Thursday, March 17, 2016

Trees Deal with Climate Change Better than Expected

Trees in temperate forests, like these redwoods in Northern California, may adapt to climate change by releasing less carbon dioxide than previously predicted by scientists. (Credit: Getty Images) Click to Enlarge.
The bend-don’t-break adaptability of trees extends to handling climate change, according to a new study that says forests may be able to deal with hotter temperatures and contribute less carbon dioxide to the atmosphere than scientists previously thought.

In addition to taking in carbon dioxide during photosynthesis, plants also release it through a process called respiration.  Globally, plant respiration contributes six times as much carbon dioxide to the atmosphere as fossil fuel emissions.  Until now, most scientists have thought that a warming planet would cause plants to release more carbon dioxide into the atmosphere, which in turn would cause more warming.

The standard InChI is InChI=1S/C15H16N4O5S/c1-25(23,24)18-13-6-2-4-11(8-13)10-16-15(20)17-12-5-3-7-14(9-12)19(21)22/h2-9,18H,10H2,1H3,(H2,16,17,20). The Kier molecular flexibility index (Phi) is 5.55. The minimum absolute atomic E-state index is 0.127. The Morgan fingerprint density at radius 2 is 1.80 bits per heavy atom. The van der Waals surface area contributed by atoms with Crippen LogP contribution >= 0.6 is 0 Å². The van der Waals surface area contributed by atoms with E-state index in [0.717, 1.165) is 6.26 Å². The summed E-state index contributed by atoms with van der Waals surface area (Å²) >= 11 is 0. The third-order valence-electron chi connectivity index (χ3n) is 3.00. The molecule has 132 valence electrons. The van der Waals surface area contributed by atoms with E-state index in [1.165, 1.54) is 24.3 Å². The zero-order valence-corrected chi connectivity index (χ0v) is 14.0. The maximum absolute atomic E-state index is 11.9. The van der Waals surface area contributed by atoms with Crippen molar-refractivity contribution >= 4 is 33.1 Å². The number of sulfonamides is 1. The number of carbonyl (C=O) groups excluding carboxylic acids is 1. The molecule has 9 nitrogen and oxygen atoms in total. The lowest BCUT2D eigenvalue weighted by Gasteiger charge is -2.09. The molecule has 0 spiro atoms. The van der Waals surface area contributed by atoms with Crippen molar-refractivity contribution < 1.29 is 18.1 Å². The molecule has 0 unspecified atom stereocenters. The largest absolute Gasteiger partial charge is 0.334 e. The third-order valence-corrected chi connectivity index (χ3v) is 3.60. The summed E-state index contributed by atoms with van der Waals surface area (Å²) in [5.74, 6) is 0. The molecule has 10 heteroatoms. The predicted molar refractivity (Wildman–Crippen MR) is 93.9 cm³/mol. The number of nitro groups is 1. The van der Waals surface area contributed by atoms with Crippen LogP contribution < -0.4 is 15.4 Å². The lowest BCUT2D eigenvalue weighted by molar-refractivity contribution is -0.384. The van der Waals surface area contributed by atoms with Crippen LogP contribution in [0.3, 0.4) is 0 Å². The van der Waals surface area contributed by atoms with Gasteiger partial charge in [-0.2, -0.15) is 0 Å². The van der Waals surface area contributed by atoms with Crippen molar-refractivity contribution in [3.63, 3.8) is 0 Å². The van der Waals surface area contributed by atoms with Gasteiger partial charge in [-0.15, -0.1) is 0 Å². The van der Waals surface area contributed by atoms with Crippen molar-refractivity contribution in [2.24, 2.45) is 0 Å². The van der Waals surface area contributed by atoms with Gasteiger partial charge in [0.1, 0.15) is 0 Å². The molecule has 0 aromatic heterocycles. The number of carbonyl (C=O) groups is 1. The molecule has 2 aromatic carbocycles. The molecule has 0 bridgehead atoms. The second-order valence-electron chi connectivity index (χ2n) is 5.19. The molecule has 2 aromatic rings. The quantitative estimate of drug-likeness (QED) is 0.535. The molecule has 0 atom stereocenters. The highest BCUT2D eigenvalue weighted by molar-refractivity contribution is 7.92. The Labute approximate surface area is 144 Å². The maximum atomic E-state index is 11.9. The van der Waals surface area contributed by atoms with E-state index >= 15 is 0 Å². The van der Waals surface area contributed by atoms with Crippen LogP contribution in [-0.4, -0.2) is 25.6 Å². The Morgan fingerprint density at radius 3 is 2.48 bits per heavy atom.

But in a study published Wednesday in Nature, scientists showed that plants were able to adapt their respiration to increases in temperature over long periods of time, releasing only 5 percent more carbon dioxide than they did under normal conditions.

Read more at Trees Deal with Climate Change Better than Expected

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